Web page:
“This is a terrible tragedy, she has helped so many children, so many adults, and provided hope and faith,” the woman said.
A Russian Defense Ministry medical facility is to be named after the renowned humanitarian activist, Deputy Minister of Defense Ruslan Tsalikov told journalists.
“The humanitarian cargo of the ‘Fair Help’ fund was sent by another aircraft. It is already in the airport of Khmeimim, and of course we will finish Elizaveta Glinka’s job,” Tsalikov added.
Meanwhile the head of the Chechen Republic, Ramzan Kadyrov, said that a children’s clinic in Grozny has been named after humanitarian activist Elizaveta Glinka.
“Dr. Liza devoted herself to the most noble cause – saving children,” Kadyrov wrote on Instagram. “She had a brilliant medical training and could have worked in some clinic, but she chose the hard path of helping those, who could not get help from elsewhere.”
Chechen leader Ramzan Kadyrov has given an order to rename the republic’s main children’s hospital after famous Russian doctor and charity activist Elizaveta Glinka, also known as Doctor Liza, who died in the plane crash off Sochi’s coast on Sunday.
“I have decided to name the republic’s Children’s Clinical Hospital in Grozny after Elizaveta Petrovna [Glinka]. [Head of the Alexandrov Ensemble] Valery Mikhailovich [Khalilov] has been posthumously awarded the Chechen Republic’s medal for merit. I am confident that the names of these great people will forever remain in Russia’s history,” Kadyrov wrote on his Instagram page.
He wrote that Elizaveta Glinka had dedicated herself to the most noble of all causes – saving children in places of war and conflict – and will forever remain in people’s memory because of that. He added that the death of the members of the Aleksandrov Ensemble was a tragic loss, as they have inspired Russia’s military to heroic deeds for many years.
Russian Defense Minister Sergey Shoigu has ordered that one of Russia’s military hospitals be named after Elizaveta Glinka, the Defense Ministry’s press service reported on Monday. In the same statement, the Russian military promised to complete the philanthropist’s mission and pass on the aid that she had wanted to personally deliver to the hospital in Latakia, Syria. In fact, the aid has already arrived at the Russian Air Force base in Khmeimim on another flight.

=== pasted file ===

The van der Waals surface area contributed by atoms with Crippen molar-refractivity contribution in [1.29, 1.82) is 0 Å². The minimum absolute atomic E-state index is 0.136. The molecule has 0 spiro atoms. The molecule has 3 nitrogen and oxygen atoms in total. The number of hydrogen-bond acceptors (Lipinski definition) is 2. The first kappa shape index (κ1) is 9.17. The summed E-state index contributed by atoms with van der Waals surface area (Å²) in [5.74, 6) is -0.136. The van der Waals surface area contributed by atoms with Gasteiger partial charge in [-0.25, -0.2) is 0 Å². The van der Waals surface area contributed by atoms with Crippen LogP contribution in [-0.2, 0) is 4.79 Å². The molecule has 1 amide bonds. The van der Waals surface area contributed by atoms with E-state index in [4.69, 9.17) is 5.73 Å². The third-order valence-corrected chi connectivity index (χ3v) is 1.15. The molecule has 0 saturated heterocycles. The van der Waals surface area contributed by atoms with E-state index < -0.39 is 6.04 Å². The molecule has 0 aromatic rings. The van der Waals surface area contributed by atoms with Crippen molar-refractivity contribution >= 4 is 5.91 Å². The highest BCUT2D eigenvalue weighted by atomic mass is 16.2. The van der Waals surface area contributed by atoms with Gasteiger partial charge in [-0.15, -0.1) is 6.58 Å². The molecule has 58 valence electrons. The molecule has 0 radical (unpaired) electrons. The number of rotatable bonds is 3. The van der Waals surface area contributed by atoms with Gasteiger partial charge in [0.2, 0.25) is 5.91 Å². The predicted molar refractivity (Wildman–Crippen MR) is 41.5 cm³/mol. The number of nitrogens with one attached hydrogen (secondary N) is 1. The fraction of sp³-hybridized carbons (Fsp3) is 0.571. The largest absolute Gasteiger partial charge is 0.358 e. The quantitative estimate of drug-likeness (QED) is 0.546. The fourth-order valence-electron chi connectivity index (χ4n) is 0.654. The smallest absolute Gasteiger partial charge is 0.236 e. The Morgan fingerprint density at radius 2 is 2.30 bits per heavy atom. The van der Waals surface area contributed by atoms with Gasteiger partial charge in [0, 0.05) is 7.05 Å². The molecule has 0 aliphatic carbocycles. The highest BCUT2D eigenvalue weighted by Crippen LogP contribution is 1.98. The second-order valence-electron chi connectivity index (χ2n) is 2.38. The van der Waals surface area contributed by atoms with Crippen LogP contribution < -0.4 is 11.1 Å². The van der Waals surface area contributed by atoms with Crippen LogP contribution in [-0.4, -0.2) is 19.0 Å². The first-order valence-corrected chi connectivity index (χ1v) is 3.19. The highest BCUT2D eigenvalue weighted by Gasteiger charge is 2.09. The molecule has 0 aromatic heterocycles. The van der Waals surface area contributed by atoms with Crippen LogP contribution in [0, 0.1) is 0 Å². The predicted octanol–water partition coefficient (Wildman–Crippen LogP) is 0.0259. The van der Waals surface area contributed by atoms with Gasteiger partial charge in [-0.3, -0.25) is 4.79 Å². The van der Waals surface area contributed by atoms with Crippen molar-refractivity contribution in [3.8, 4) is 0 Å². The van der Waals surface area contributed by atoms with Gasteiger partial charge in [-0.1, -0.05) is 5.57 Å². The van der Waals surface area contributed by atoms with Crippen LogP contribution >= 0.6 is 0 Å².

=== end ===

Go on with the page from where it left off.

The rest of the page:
The minister also ordered that the Moscow School of Music be named Valery Khalilov, the press service reported.
The Tu-154 airliner belonging to the Russian Defense Ministry crashed into sea off the coast near Sochi in the early hours of Sunday morning, killing 84 passengers and eight crew members. The passengers included 68 performers from the AleksandrovEnsemble, a famous Russian military orchestra and choir, including its director and conductor Valery Khalilov and nine journalists from three Russian TV channels.
Elizaveta Glinka, often known in Russia by her nickname ‘Doctor Liza’, also died in the crash. Glinka was known as a selfless philanthropist, the founder of the first hospices in Russia and Ukraine, and the head of the NGO ‘Fair Help,’ which provides financial support and medical care to cancer patients, underprivileged families, the homeless, and others in need.
In 2015, Glinka organized the evacuation of many sick children to Russian hospitals from the unrecognized republics in Donbass.
Earlier this month, Russian President Vladimir Putin presented Glinka with the state’s top award for the year for her outstanding achievements in charity and human rights activities. At the ceremony, she promised that she would soon travel to Syria.